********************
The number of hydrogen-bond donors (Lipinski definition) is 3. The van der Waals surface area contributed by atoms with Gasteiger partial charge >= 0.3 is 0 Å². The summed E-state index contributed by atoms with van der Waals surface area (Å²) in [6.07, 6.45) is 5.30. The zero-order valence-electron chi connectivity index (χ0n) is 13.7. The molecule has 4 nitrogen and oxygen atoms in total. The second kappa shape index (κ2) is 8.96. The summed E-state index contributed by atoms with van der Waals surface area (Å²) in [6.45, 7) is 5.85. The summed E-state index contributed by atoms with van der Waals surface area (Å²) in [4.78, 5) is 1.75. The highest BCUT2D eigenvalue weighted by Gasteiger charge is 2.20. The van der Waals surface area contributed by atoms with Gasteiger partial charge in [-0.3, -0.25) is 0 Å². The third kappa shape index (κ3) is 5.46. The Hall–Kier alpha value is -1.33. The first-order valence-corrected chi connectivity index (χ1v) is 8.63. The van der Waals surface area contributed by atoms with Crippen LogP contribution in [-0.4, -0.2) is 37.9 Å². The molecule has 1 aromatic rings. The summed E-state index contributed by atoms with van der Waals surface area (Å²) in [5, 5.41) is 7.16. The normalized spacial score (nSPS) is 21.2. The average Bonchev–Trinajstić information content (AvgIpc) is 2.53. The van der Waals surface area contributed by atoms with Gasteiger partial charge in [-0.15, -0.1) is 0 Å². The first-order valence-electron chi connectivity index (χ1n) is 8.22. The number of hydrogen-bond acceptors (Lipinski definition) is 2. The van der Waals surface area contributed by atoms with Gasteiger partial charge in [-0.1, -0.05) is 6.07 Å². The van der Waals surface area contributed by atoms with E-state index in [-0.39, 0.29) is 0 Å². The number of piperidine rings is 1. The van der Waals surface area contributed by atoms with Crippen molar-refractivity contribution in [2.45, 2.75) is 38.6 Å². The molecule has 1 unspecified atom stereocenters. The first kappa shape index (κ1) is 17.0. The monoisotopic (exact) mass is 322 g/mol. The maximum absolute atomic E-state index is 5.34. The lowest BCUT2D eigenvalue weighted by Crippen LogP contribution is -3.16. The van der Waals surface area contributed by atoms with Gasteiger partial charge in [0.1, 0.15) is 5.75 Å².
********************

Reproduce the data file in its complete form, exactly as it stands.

The number of hydrogen-bond donors (Lipinski definition) is 3. The van der Waals surface area contributed by atoms with Gasteiger partial charge >= 0.3 is 0 Å². The summed E-state index contributed by atoms with van der Waals surface area (Å²) in [6.07, 6.45) is 5.30. The zero-order valence-electron chi connectivity index (χ0n) is 13.7. The molecule has 4 nitrogen and oxygen atoms in total. The second kappa shape index (κ2) is 8.96. The summed E-state index contributed by atoms with van der Waals surface area (Å²) in [6.45, 7) is 5.85. The summed E-state index contributed by atoms with van der Waals surface area (Å²) in [4.78, 5) is 1.75. The highest BCUT2D eigenvalue weighted by Gasteiger charge is 2.20. The van der Waals surface area contributed by atoms with Gasteiger partial charge in [-0.3, -0.25) is 0 Å². The third kappa shape index (κ3) is 5.46. The Hall–Kier alpha value is -1.33. The first-order valence-corrected chi connectivity index (χ1v) is 8.63. The van der Waals surface area contributed by atoms with Crippen LogP contribution in [-0.4, -0.2) is 37.9 Å². The molecule has 1 aromatic rings. The summed E-state index contributed by atoms with van der Waals surface area (Å²) in [5, 5.41) is 7.16. The normalized spacial score (nSPS) is 21.2. The average Bonchev–Trinajstić information content (AvgIpc) is 2.53. The van der Waals surface area contributed by atoms with Gasteiger partial charge in [-0.15, -0.1) is 0 Å². The first-order valence-electron chi connectivity index (χ1n) is 8.22. The number of hydrogen-bond acceptors (Lipinski definition) is 2. The van der Waals surface area contributed by atoms with Gasteiger partial charge in [-0.1, -0.05) is 6.07 Å². The van der Waals surface area contributed by atoms with E-state index in [-0.39, 0.29) is 0 Å². The number of piperidine rings is 1. The van der Waals surface area contributed by atoms with Crippen molar-refractivity contribution in [2.45, 2.75) is 38.6 Å². The molecule has 1 unspecified atom stereocenters. The first kappa shape index (κ1) is 17.0. The monoisotopic (exact) mass is 322 g/mol. The maximum absolute atomic E-state index is 5.34. The lowest BCUT2D eigenvalue weighted by Crippen LogP contribution is -3.16. The van der Waals surface area contributed by atoms with Gasteiger partial charge in [0.1, 0.15) is 5.75 Å².